"We’re really trying to show that complete annotation of chromosomes can be done, and that doing it this way means you can find things you don’t expect to find," says Pandey. "It’s long, painstaking work, but it’s worth it."

Pandey hopes that researchers will take the initiative to annotate sequenced genetic information and validate regions used in their work.

Joanna Downer | EurekAlert!
Further information:
http://www.jhmi.edu
http://www.nature.com/ng

More articles from Life Sciences:

nachricht Are there sustainable solutions in dealing with dwindling phosphorus resources?
16.10.2017 | Leibniz-Institut für Nutzierbiologie (FBN)

nachricht Strange undertakings: ant queens bury dead to prevent disease
13.10.2017 | Institute of Science and Technology Austria

All articles from Life Sciences >>>

The most recent press releases about innovation >>>

Die letzten 5 Focus-News des innovations-reports im Überblick:

Im Focus: Smart sensors for efficient processes

Material defects in end products can quickly result in failures in many areas of industry, and have a massive impact on the safe use of their products. This is why, in the field of quality assurance, intelligent, nondestructive sensor systems play a key role. They allow testing components and parts in a rapid and cost-efficient manner without destroying the actual product or changing its surface. Experts from the Fraunhofer IZFP in Saarbrücken will be presenting two exhibits at the Blechexpo in Stuttgart from 7–10 November 2017 that allow fast, reliable, and automated characterization of materials and detection of defects (Hall 5, Booth 5306).

When quality testing uses time-consuming destructive test methods, it can result in enormous costs due to damaging or destroying the products. And given that...

Im Focus: Cold molecules on collision course

Using a new cooling technique MPQ scientists succeed at observing collisions in a dense beam of cold and slow dipolar molecules.

How do chemical reactions proceed at extremely low temperatures? The answer requires the investigation of molecular samples that are cold, dense, and slow at...

Im Focus: Shrinking the proton again!

Scientists from the Max Planck Institute of Quantum Optics, using high precision laser spectroscopy of atomic hydrogen, confirm the surprisingly small value of the proton radius determined from muonic hydrogen.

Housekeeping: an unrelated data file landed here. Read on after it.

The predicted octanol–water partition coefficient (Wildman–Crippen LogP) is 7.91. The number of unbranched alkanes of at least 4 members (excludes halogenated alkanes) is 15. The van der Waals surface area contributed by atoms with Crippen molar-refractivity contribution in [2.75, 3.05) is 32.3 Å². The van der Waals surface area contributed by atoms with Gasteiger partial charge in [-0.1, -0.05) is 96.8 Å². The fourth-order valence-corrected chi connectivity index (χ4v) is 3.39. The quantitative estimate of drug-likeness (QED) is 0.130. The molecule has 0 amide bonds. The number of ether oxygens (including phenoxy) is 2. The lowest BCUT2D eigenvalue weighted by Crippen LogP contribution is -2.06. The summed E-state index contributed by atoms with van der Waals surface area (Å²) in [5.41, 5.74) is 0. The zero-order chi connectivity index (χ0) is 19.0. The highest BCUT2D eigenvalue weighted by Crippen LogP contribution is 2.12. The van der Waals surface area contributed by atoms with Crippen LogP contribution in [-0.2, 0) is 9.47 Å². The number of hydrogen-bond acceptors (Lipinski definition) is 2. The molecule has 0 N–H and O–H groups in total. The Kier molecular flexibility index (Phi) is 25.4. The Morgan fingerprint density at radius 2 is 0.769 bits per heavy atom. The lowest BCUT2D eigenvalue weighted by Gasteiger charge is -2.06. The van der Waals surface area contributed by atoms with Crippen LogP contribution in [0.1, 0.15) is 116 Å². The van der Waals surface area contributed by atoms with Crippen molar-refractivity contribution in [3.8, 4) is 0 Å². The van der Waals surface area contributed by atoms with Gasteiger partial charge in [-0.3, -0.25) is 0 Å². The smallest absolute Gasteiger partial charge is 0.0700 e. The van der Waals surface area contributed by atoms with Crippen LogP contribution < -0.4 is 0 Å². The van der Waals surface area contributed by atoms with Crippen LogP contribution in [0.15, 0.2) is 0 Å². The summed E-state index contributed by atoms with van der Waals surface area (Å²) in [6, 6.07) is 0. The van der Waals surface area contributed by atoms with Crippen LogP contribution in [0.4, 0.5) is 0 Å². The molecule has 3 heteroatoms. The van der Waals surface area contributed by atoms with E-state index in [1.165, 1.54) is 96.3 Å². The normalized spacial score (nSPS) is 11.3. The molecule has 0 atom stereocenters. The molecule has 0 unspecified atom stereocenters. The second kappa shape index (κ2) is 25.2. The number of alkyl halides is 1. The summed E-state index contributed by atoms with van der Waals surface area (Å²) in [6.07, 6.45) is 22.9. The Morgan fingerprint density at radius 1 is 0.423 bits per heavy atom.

It was one of the breakthroughs of the year 2010: Laser spectroscopy of muonic hydrogen resulted in a value for the proton charge radius that was significantly...

Im Focus: New nanomaterial can extract hydrogen fuel from seawater

Hybrid material converts more sunlight and can weather seawater's harsh conditions

It's possible to produce hydrogen to power fuel cells by extracting the gas from seawater, but the electricity required to do it makes the process costly. UCF...

Im Focus: Small collisions make big impact on Mercury's thin atmosphere

Mercury, our smallest planetary neighbor, has very little to call an atmosphere, but it does have a strange weather pattern: morning micro-meteor showers.

Recent modeling along with previously published results from NASA's MESSENGER spacecraft -- short for Mercury Surface, Space Environment, Geochemistry and...

All Focus news of the innovation-report >>>

Anzeige

Anzeige

Event News

World Health Summit 2017: International experts set the course for the future of Global Health

10.10.2017 | Event News

Climate Engineering Conference 2017 Opens in Berlin

10.10.2017 | Event News

Conference Week RRR2017 on Renewable Resources from Wet and Rewetted Peatlands

28.09.2017 | Event News

 
Latest News

A single photon reveals quantum entanglement of 16 million atoms

16.10.2017 | Physics and Astronomy

The melting ice makes the sea around Greenland less saline

16.10.2017 | Earth Sciences

On the generation of solar spicules and Alfvenic waves

16.10.2017 | Physics and Astronomy

VideoLinks
B2B-VideoLinks
More VideoLinks >>>